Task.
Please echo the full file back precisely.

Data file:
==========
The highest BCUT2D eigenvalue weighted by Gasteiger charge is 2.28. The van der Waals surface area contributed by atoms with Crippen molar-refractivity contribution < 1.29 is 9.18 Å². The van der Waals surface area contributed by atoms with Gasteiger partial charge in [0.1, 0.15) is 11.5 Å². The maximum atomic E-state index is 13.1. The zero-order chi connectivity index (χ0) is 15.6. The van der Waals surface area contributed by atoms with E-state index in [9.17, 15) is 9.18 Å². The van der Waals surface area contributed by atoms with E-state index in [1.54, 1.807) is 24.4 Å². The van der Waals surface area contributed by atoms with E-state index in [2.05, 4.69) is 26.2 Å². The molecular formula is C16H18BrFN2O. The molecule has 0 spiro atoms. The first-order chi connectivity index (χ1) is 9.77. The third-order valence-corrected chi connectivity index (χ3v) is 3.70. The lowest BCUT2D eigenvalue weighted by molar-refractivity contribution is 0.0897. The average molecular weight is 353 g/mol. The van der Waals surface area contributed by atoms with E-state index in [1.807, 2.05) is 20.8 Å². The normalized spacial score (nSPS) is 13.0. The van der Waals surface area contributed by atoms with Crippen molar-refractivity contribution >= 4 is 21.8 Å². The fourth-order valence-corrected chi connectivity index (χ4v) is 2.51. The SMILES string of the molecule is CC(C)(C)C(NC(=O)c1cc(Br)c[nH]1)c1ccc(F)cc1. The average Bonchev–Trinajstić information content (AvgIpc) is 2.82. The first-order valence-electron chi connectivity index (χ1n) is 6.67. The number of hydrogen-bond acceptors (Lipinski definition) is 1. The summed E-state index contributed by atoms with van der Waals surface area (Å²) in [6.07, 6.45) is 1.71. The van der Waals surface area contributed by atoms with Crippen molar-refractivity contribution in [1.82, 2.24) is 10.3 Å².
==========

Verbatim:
The highest BCUT2D eigenvalue weighted by Gasteiger charge is 2.28. The van der Waals surface area contributed by atoms with Crippen molar-refractivity contribution < 1.29 is 9.18 Å². The van der Waals surface area contributed by atoms with Gasteiger partial charge in [0.1, 0.15) is 11.5 Å². The maximum atomic E-state index is 13.1. The zero-order chi connectivity index (χ0) is 15.6. The van der Waals surface area contributed by atoms with E-state index in [9.17, 15) is 9.18 Å². The van der Waals surface area contributed by atoms with E-state index in [1.54, 1.807) is 24.4 Å². The van der Waals surface area contributed by atoms with E-state index in [2.05, 4.69) is 26.2 Å². The molecular formula is C16H18BrFN2O. The molecule has 0 spiro atoms. The first-order chi connectivity index (χ1) is 9.77. The third-order valence-corrected chi connectivity index (χ3v) is 3.70. The lowest BCUT2D eigenvalue weighted by molar-refractivity contribution is 0.0897. The average molecular weight is 353 g/mol. The van der Waals surface area contributed by atoms with E-state index in [1.807, 2.05) is 20.8 Å². The normalized spacial score (nSPS) is 13.0. The van der Waals surface area contributed by atoms with Crippen molar-refractivity contribution >= 4 is 21.8 Å². The fourth-order valence-corrected chi connectivity index (χ4v) is 2.51. The SMILES string of the molecule is CC(C)(C)C(NC(=O)c1cc(Br)c[nH]1)c1ccc(F)cc1. The average Bonchev–Trinajstić information content (AvgIpc) is 2.82. The first-order valence-electron chi connectivity index (χ1n) is 6.67. The number of hydrogen-bond acceptors (Lipinski definition) is 1. The summed E-state index contributed by atoms with van der Waals surface area (Å²) in [6.07, 6.45) is 1.71. The van der Waals surface area contributed by atoms with Crippen molar-refractivity contribution in [1.82, 2.24) is 10.3 Å².